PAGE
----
Image: Sai Kung Seaside, Courtesy of UMAG

Heritage Tour: Sha Tau Kok and the Northeast (in Cantonese)

Upon popular request, the HKU Museum Society is pleased to organize a second guided heritage tour to Sha Tau Kok 沙頭角 curated by Jerry Yeung, Director of a specialized tour company.

Our tour starts from Central where we’ll board a private mini coach. The first stop is to hike to Ma Tso Lung 馬草壟 viewpoint that offers an amazing view of the wetlands and Shenzhen skyline. We will then continue our journey to Sha Tau Kok and Northeast to visit Kang Yung Study Hall 鏡蓉書屋 (a 200+ year old declared monument), Cheung Shan Monastery 長山古寺 built during the Qianlong’s reign 乾隆 (1789), exterior of Fat Tat Tong 發達堂 (a traditional Hakka residence), the historic Hung Ling Station 孔嶺站 (a Grade III historic building by the Antiquities and Monuments Office 香港三級歷史建築), and Fanling Wai 粉嶺圍 (a historic walled hamlet). We will wrap up this tour with a Hakka cuisine lunch and personal time to stroll through the town before returning to Central.

Highlights of Sha Tau Kok

(Note: We’ll NOT be visiting this area of Sha Tau Kok that requires a Closed Area Permit. The information below is for your reference only.)

Situated in Hong Kong’s North District, Sha Tau Kok 沙頭角 is the last remaining major settlement in the Frontier Closed Area 香港邊境禁區 since 1951. Until recently, a visitor will need a permit and a guarantee from a local resident to enter this border town. Most of its residents are from Hakka 客家 farming or Hoklo (Hokkien) 福建fishing backgrounds. However, both farming and fishing have declined in the past few decades, with the better educated younger people moving to live and work in urban areas. 

During Britain’s lease of the New Territories (1898), and again after the Chinese Communist Revolution (1945 – 1949), the town gained political relevance due to its strategic location. Sha Tau Kok Control Point 沙頭角管制站is one of Hong Kong’s land border crossing points and the famous Chung Ying Street中英街serves as a section of the border between Hong Kong and Shenzhen 深圳 on the Chinese side.  A museum was built on this street to celebrate the transfer of the sovereignty of Hong Kong. It has on display a history of Chung Ying Street and its place in the incorporation as a territory of British Hong Kong at the end of the 19th century.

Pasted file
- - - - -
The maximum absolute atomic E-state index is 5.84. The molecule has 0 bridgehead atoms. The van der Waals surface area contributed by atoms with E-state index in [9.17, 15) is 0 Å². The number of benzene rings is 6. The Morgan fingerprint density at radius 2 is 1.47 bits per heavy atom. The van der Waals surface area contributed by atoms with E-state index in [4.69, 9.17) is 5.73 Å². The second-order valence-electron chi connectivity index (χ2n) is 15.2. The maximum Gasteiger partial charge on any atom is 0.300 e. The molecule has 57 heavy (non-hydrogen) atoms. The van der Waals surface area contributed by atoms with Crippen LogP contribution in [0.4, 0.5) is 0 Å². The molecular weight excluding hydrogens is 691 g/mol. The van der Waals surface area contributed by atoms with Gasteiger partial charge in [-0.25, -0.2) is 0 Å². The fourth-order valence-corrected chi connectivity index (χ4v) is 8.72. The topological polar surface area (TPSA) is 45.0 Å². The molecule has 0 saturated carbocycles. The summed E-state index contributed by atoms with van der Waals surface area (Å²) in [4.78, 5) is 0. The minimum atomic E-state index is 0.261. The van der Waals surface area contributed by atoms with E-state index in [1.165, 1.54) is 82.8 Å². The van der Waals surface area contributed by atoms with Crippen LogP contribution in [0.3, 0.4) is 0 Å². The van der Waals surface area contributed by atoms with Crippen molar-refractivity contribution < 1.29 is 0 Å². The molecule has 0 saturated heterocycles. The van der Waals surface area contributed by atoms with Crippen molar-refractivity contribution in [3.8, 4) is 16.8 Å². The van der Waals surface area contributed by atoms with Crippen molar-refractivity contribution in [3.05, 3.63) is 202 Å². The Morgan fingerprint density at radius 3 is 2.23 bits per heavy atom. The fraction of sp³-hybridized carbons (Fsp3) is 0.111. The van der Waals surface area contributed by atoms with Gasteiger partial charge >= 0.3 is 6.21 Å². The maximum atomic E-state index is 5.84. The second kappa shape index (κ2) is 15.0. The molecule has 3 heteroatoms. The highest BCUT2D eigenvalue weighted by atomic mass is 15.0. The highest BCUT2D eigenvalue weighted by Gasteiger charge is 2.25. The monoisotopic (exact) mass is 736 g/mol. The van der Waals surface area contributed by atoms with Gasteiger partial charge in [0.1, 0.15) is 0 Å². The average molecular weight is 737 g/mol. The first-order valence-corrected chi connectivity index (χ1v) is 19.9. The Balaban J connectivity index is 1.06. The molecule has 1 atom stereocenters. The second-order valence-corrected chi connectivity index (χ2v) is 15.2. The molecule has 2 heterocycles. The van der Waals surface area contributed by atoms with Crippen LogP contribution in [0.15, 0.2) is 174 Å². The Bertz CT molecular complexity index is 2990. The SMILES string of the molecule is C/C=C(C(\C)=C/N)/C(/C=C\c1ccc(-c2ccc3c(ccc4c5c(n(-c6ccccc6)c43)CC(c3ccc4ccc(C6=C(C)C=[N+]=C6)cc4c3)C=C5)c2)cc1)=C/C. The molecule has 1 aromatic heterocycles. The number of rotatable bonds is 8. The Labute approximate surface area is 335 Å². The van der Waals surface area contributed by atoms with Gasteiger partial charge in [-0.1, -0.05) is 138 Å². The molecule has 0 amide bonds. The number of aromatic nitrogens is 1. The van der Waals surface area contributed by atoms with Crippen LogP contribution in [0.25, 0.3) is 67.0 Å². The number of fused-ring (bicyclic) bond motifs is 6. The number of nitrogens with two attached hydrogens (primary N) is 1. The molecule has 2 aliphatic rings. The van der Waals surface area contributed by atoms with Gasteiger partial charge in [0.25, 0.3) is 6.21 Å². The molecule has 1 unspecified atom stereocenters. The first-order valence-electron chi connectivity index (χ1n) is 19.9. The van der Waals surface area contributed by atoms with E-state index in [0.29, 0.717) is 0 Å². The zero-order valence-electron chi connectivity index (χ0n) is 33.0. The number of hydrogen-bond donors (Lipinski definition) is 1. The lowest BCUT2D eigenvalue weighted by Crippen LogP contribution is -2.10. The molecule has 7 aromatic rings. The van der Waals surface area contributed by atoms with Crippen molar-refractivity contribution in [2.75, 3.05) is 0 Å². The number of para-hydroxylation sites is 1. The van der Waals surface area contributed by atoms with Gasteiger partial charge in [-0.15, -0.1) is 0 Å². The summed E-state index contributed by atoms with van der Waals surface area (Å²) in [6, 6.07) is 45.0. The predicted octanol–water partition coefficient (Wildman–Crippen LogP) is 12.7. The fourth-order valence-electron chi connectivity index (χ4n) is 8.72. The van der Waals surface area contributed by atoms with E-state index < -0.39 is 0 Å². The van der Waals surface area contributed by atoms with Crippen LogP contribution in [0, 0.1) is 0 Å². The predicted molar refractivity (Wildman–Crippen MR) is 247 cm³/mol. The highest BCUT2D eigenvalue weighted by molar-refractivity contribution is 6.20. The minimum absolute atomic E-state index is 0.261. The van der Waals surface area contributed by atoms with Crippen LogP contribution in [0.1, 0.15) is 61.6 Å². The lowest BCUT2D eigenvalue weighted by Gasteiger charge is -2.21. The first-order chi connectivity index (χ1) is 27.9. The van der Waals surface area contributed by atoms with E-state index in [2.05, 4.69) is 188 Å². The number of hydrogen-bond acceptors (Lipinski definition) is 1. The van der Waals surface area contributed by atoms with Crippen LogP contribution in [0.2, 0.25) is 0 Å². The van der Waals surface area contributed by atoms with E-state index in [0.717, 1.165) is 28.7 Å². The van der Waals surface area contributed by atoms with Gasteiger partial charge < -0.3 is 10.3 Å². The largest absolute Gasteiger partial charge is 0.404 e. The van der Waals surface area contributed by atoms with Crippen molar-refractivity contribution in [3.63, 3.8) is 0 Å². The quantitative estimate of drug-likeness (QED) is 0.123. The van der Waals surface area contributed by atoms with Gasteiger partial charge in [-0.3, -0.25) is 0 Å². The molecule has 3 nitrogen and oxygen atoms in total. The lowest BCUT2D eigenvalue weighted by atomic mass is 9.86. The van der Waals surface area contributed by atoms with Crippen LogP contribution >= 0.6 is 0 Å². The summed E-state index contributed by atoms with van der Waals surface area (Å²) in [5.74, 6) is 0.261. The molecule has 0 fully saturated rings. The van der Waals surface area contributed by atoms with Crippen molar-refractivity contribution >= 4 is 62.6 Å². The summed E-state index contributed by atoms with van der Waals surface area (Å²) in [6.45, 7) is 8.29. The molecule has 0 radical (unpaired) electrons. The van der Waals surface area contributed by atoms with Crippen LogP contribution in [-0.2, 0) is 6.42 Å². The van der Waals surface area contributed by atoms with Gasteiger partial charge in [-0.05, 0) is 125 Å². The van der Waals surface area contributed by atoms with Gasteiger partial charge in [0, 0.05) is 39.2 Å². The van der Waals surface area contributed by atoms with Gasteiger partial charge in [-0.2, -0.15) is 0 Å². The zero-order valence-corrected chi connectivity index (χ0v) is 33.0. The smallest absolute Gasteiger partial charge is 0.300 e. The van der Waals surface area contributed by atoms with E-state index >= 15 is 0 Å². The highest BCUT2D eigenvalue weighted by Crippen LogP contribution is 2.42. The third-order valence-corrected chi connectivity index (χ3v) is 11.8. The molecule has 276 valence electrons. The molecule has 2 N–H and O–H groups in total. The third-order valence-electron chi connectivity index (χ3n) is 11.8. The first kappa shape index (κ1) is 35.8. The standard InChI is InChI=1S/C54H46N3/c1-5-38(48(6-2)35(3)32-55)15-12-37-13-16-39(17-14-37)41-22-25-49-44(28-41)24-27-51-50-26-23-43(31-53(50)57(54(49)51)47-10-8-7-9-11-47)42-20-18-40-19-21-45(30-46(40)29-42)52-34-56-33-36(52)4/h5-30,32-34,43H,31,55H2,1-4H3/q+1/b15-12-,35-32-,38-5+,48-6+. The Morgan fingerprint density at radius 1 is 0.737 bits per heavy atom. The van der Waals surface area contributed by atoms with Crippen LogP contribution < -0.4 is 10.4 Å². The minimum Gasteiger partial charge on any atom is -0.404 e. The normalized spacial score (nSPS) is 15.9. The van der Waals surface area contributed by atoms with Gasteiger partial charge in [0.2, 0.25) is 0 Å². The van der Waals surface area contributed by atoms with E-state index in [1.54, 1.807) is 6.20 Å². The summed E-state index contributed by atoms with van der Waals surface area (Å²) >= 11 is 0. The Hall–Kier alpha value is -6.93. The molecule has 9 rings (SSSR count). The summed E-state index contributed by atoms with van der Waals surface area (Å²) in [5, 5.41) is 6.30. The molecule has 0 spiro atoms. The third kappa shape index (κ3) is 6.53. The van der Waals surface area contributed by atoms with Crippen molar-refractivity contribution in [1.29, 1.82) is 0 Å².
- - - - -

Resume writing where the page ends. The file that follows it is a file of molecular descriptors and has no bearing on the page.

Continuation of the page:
The terminus of Sha Tau Kok Branch Line of Kowloon-Canton Railway, built over 100 years ago, is a testimony to the economic hub that Sha Tau Kok once was. The railway ceased to operate in 1928 and was replaced by Sha Tau Kok Road 沙頭角公路.  On this tour, we will follow its track and take a mini coach to discover the interesting Donghe Hui Hakka culture 東和墟客家文化.

 

Photo credit: Travel Tailor

(FULL) Cultural Lecture: Orientation of the Palace Museum and its collection with Lee Meiyin (in Cantonese) 《故宮文化》講座

The HKU Museum Society is pleased to invite Ms Lee Meiyin to present a lecture on the Palace Museum (also known as the Forbidden City).  The lecture will cover the magnificent architectural structures, layout, orientations and its imperial collection. The evacuation of its collection shortly before the outbreak of World War II. Ms Lee will also highlight some of the artefacts currently on display at the Hong Kong Palace Museum

《故宮文化》講座

李美賢老師著意協助我們加深理解北京故宮和香港故宮文化博物館展品的文化內涵,特別為香港大學博物舘學會進行一次故宮文化專題講座,內容大綱如下:

– 北京紫禁城宮殿簡介

– 抗戰時期故宮文物南遷